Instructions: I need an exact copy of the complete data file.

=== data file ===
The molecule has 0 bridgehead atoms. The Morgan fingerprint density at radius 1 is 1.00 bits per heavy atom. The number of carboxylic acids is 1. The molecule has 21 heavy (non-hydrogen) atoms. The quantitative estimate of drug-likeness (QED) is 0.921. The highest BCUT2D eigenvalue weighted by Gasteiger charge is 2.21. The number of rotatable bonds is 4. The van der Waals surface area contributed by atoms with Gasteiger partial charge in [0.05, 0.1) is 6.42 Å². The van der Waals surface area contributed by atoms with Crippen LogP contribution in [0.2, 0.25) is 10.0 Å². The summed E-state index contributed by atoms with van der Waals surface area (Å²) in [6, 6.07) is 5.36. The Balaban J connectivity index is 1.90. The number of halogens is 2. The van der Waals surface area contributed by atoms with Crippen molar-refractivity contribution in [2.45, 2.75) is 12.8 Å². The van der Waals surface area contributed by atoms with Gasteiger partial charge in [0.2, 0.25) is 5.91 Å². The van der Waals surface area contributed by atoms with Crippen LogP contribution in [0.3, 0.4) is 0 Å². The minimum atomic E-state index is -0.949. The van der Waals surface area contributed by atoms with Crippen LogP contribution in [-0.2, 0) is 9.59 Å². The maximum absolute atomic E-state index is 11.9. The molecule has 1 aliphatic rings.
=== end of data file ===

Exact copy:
The molecule has 0 bridgehead atoms. The Morgan fingerprint density at radius 1 is 1.00 bits per heavy atom. The number of carboxylic acids is 1. The molecule has 21 heavy (non-hydrogen) atoms. The quantitative estimate of drug-likeness (QED) is 0.921. The highest BCUT2D eigenvalue weighted by Gasteiger charge is 2.21. The number of rotatable bonds is 4. The van der Waals surface area contributed by atoms with Gasteiger partial charge in [0.05, 0.1) is 6.42 Å². The van der Waals surface area contributed by atoms with Crippen LogP contribution in [0.2, 0.25) is 10.0 Å². The summed E-state index contributed by atoms with van der Waals surface area (Å²) in [6, 6.07) is 5.36. The Balaban J connectivity index is 1.90. The number of halogens is 2. The van der Waals surface area contributed by atoms with Crippen molar-refractivity contribution in [2.45, 2.75) is 12.8 Å². The van der Waals surface area contributed by atoms with Gasteiger partial charge in [0.2, 0.25) is 5.91 Å². The van der Waals surface area contributed by atoms with Crippen LogP contribution in [0.3, 0.4) is 0 Å². The minimum atomic E-state index is -0.949. The van der Waals surface area contributed by atoms with Crippen LogP contribution in [-0.2, 0) is 9.59 Å². The maximum absolute atomic E-state index is 11.9. The molecule has 1 aliphatic rings.